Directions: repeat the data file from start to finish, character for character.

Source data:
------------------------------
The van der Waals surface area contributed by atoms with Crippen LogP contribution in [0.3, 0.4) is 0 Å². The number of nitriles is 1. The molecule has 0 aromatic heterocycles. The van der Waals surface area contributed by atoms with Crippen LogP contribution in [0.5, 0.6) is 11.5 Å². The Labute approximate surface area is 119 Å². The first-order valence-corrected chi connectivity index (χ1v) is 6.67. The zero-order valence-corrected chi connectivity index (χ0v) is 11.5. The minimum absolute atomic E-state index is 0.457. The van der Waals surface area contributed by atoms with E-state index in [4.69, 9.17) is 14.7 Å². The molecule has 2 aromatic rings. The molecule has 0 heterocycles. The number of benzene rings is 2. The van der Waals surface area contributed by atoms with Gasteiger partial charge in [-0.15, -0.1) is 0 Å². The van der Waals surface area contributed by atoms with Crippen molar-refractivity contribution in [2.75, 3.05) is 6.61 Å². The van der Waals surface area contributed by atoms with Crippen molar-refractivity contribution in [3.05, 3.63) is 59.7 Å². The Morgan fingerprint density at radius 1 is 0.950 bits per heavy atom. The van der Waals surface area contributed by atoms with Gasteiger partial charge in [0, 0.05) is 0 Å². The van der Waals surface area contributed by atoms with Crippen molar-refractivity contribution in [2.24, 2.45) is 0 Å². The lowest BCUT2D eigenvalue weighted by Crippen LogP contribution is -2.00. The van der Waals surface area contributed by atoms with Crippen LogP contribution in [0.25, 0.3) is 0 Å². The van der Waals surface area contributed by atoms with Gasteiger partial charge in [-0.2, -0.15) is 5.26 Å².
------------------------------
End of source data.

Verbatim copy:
The van der Waals surface area contributed by atoms with Crippen LogP contribution in [0.3, 0.4) is 0 Å². The number of nitriles is 1. The molecule has 0 aromatic heterocycles. The van der Waals surface area contributed by atoms with Crippen LogP contribution in [0.5, 0.6) is 11.5 Å². The Labute approximate surface area is 119 Å². The first-order valence-corrected chi connectivity index (χ1v) is 6.67. The zero-order valence-corrected chi connectivity index (χ0v) is 11.5. The minimum absolute atomic E-state index is 0.457. The van der Waals surface area contributed by atoms with E-state index in [4.69, 9.17) is 14.7 Å². The molecule has 2 aromatic rings. The molecule has 0 heterocycles. The number of benzene rings is 2. The van der Waals surface area contributed by atoms with Gasteiger partial charge in [-0.15, -0.1) is 0 Å². The van der Waals surface area contributed by atoms with Crippen molar-refractivity contribution in [2.75, 3.05) is 6.61 Å². The van der Waals surface area contributed by atoms with Crippen molar-refractivity contribution in [3.05, 3.63) is 59.7 Å². The Morgan fingerprint density at radius 1 is 0.950 bits per heavy atom. The van der Waals surface area contributed by atoms with Gasteiger partial charge in [0, 0.05) is 0 Å². The van der Waals surface area contributed by atoms with Crippen molar-refractivity contribution in [2.24, 2.45) is 0 Å². The lowest BCUT2D eigenvalue weighted by Crippen LogP contribution is -2.00. The van der Waals surface area contributed by atoms with Crippen LogP contribution in [0.25, 0.3) is 0 Å². The van der Waals surface area contributed by atoms with Gasteiger partial charge in [-0.2, -0.15) is 5.26 Å².